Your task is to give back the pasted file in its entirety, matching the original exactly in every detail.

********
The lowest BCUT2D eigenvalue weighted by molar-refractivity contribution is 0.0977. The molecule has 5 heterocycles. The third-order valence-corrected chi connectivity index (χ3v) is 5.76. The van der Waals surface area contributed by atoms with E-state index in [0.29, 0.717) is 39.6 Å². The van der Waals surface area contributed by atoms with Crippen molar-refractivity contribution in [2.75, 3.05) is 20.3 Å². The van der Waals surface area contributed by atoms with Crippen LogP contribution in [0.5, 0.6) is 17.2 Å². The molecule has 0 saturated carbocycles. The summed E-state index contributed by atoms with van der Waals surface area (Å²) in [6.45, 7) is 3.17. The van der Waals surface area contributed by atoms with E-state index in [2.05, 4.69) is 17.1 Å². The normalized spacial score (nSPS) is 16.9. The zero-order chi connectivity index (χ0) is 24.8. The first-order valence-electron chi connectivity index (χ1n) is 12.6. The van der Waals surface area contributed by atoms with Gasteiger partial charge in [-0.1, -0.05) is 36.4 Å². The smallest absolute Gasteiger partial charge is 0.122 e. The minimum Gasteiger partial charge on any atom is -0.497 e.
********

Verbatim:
The lowest BCUT2D eigenvalue weighted by molar-refractivity contribution is 0.0977. The molecule has 5 heterocycles. The third-order valence-corrected chi connectivity index (χ3v) is 5.76. The van der Waals surface area contributed by atoms with E-state index in [0.29, 0.717) is 39.6 Å². The van der Waals surface area contributed by atoms with Crippen molar-refractivity contribution in [2.75, 3.05) is 20.3 Å². The van der Waals surface area contributed by atoms with Crippen LogP contribution in [0.5, 0.6) is 17.2 Å². The molecule has 0 saturated carbocycles. The summed E-state index contributed by atoms with van der Waals surface area (Å²) in [6.45, 7) is 3.17. The van der Waals surface area contributed by atoms with E-state index in [2.05, 4.69) is 17.1 Å². The normalized spacial score (nSPS) is 16.9. The zero-order chi connectivity index (χ0) is 24.8. The first-order valence-electron chi connectivity index (χ1n) is 12.6. The van der Waals surface area contributed by atoms with Gasteiger partial charge in [-0.1, -0.05) is 36.4 Å². The smallest absolute Gasteiger partial charge is 0.122 e. The minimum Gasteiger partial charge on any atom is -0.497 e.